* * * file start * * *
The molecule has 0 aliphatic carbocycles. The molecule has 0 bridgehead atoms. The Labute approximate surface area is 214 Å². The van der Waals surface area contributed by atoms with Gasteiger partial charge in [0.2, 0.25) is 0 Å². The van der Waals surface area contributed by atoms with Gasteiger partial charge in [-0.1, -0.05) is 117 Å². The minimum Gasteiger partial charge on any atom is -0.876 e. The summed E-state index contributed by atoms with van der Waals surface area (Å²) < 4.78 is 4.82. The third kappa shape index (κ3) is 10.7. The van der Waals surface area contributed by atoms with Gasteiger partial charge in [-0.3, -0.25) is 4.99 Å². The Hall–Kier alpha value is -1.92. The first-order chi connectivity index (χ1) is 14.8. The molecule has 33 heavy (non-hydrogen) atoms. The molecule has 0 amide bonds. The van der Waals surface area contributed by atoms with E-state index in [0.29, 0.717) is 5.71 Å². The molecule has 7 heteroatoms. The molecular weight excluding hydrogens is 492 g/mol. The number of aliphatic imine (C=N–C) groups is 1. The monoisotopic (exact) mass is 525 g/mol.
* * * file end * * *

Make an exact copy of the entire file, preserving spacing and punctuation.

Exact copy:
The molecule has 0 aliphatic carbocycles. The molecule has 0 bridgehead atoms. The Labute approximate surface area is 214 Å². The van der Waals surface area contributed by atoms with Gasteiger partial charge in [0.2, 0.25) is 0 Å². The van der Waals surface area contributed by atoms with Gasteiger partial charge in [-0.1, -0.05) is 117 Å². The minimum Gasteiger partial charge on any atom is -0.876 e. The summed E-state index contributed by atoms with van der Waals surface area (Å²) < 4.78 is 4.82. The third kappa shape index (κ3) is 10.7. The van der Waals surface area contributed by atoms with Gasteiger partial charge in [-0.3, -0.25) is 4.99 Å². The Hall–Kier alpha value is -1.92. The first-order chi connectivity index (χ1) is 14.8. The molecule has 33 heavy (non-hydrogen) atoms. The molecule has 0 amide bonds. The van der Waals surface area contributed by atoms with E-state index in [0.29, 0.717) is 5.71 Å². The molecule has 7 heteroatoms. The molecular weight excluding hydrogens is 492 g/mol. The number of aliphatic imine (C=N–C) groups is 1. The monoisotopic (exact) mass is 525 g/mol.